The history of Mother’s Day goes way back. In early Egypt, the goddess Isis was regarded as Mother of the Pharaohs and honored in an annual festival. Romans also celebrated the Isis festival—with mostly female dancers, singers and musicians—but they also revered Cybele (Rhea) as the mother of all the major gods, including Zeus.
From goddess moms to real moms: In 1600AD England, Mothering Day was established by clerical decree as a compassionate holiday for working-class mothers during which, servants and trade workers were allowed to travel back to their towns of origin to visit their families, who gave them cakes and flowers.
Original English settlers to the U.S. discontinued Mothering Day, probably because they were preoccupied with survival in the new, harsh land. In 1870, however, Julia Ward Howe, author of The Battle Hymn of the Republic, called for an international Mother’s Day celebrating peace and motherhood, after seeing the futility of sons killing the sons of other mothers during the Civil War. She even proposed converting July 4 into Mother’s Day as a dedication to peace, but eventually settled on June 2.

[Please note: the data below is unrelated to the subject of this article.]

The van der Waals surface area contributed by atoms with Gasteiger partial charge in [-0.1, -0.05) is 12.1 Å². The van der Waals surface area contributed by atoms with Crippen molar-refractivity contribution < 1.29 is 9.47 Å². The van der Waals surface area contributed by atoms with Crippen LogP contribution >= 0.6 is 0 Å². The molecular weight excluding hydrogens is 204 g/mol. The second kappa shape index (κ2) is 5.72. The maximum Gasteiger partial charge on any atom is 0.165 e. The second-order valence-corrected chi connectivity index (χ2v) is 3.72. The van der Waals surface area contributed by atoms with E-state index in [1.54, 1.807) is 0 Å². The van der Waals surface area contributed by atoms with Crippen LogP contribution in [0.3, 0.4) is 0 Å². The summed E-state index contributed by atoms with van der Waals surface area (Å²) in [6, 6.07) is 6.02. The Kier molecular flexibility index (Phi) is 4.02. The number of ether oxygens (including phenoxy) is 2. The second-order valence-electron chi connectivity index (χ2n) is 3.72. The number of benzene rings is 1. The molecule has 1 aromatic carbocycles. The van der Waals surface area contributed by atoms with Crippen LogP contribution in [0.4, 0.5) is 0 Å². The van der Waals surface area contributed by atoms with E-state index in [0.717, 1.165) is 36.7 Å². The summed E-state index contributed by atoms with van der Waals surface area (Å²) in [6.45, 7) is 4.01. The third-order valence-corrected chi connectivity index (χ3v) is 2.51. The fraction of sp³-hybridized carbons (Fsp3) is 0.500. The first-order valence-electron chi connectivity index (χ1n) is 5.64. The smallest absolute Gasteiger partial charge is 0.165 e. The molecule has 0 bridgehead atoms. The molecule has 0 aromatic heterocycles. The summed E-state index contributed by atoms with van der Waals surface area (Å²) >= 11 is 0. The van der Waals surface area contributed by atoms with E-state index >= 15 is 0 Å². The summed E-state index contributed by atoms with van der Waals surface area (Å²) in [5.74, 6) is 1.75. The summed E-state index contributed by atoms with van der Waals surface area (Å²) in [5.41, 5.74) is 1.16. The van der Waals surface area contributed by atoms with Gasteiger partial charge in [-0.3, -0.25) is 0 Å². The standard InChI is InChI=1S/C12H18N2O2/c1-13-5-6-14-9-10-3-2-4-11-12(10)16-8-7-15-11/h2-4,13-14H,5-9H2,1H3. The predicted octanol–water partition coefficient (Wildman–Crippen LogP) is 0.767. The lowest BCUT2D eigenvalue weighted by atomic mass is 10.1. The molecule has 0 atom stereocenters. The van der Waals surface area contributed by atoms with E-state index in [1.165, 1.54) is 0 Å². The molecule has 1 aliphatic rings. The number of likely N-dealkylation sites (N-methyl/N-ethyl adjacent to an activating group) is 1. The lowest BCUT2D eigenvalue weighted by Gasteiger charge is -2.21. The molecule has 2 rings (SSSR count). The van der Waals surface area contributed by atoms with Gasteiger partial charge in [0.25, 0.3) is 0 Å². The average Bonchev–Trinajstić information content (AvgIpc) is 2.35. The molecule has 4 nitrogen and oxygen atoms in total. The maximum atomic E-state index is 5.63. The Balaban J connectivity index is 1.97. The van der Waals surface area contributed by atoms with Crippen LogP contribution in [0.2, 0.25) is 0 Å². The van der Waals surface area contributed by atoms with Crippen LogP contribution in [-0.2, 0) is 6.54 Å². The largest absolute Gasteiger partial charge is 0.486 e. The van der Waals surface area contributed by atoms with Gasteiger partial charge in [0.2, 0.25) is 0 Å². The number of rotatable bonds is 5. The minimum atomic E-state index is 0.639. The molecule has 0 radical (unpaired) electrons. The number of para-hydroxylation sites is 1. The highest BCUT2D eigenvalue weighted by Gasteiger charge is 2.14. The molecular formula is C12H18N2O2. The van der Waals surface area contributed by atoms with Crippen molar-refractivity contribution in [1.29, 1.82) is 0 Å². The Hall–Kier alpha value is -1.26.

When Howe stopped funding the celebrations, most of them languished, but the seeds had taken root. On May 10, 1908, the first official Mother’s Day celebration took place in a West Virginia church. By 1909, 46 states were holding Mother’s Day services, and the idea had spread to Canada and Mexico. In 1914, President Woodrow Wilson declared the second Sunday in May as Mother’s Day.
Today, more than 70 countries observe Mother’s Day in varied styles:
• In Argentina, groups of children circle their mothers and read them poetry.
• In France, after WWI, mothers received medals: bronze for 4-5 children, silver for 6-7, and gold for 8 or more. Today a common gift is a cake shaped like a bouquet of flowers.
• In India, Hindus honor their divine mother, Durga, during a 10-day fest.
• In Japan, since WWII, children enter drawings of their mothers in an art contest held every 4 years. Winning drawings tour through Japan and other countries to celebrate mothers and peace.
• In Mexico, mothers are treated to a song sung by their families, or a serenade by a hired band.
• In Ethiopia, mothers and daughters anoint themselves on the face and chest with butter.
• In Italy, there’s a big feast and a cake in the shape of a heart.
• In Sweden, the Swedish Red Cross sells small plastic flowers, with the proceeds going to poor mothers and their children.
• In Yugoslavia and Serbia, everyone gets tied up. Children, until they promise to be good (Children’s Day), mothers, until they offer treats and candy (Mother’s Day), and fathers, until he promises more lavish gifts, clothing or shoes (Father’s Day), which usually become the family’s Christmas gifts.
The National Retail Foundation estimates that Mother’s Day is a $16-billion industry. Retailers report it as the second highest gift-giving day, behind Christmas.
Happy Mother’s Day!